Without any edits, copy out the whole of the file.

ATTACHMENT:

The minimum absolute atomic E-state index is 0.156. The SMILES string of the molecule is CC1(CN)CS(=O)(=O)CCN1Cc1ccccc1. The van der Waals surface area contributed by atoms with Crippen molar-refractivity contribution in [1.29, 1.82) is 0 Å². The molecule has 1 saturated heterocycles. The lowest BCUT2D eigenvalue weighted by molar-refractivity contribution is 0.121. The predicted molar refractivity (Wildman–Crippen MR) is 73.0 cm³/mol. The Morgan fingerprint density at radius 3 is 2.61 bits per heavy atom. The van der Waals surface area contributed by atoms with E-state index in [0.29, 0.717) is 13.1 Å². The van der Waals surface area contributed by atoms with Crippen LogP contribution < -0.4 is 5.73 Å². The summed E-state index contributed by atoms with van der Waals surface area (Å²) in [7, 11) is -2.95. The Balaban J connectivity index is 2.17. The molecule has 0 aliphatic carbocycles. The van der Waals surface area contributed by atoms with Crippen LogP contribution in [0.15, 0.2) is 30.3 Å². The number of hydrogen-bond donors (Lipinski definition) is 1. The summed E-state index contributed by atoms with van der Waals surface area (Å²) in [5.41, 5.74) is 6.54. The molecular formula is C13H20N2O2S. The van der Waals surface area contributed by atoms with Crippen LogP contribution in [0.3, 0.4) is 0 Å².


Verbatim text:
The minimum absolute atomic E-state index is 0.156. The SMILES string of the molecule is CC1(CN)CS(=O)(=O)CCN1Cc1ccccc1. The van der Waals surface area contributed by atoms with Crippen molar-refractivity contribution in [1.29, 1.82) is 0 Å². The molecule has 1 saturated heterocycles. The lowest BCUT2D eigenvalue weighted by molar-refractivity contribution is 0.121. The predicted molar refractivity (Wildman–Crippen MR) is 73.0 cm³/mol. The Morgan fingerprint density at radius 3 is 2.61 bits per heavy atom. The van der Waals surface area contributed by atoms with E-state index in [0.29, 0.717) is 13.1 Å². The van der Waals surface area contributed by atoms with Crippen LogP contribution < -0.4 is 5.73 Å². The summed E-state index contributed by atoms with van der Waals surface area (Å²) in [7, 11) is -2.95. The Balaban J connectivity index is 2.17. The molecule has 0 aliphatic carbocycles. The van der Waals surface area contributed by atoms with Crippen LogP contribution in [0.15, 0.2) is 30.3 Å². The number of hydrogen-bond donors (Lipinski definition) is 1. The summed E-state index contributed by atoms with van der Waals surface area (Å²) in [5.41, 5.74) is 6.54. The molecular formula is C13H20N2O2S. The van der Waals surface area contributed by atoms with Crippen LogP contribution in [0.3, 0.4) is 0 Å².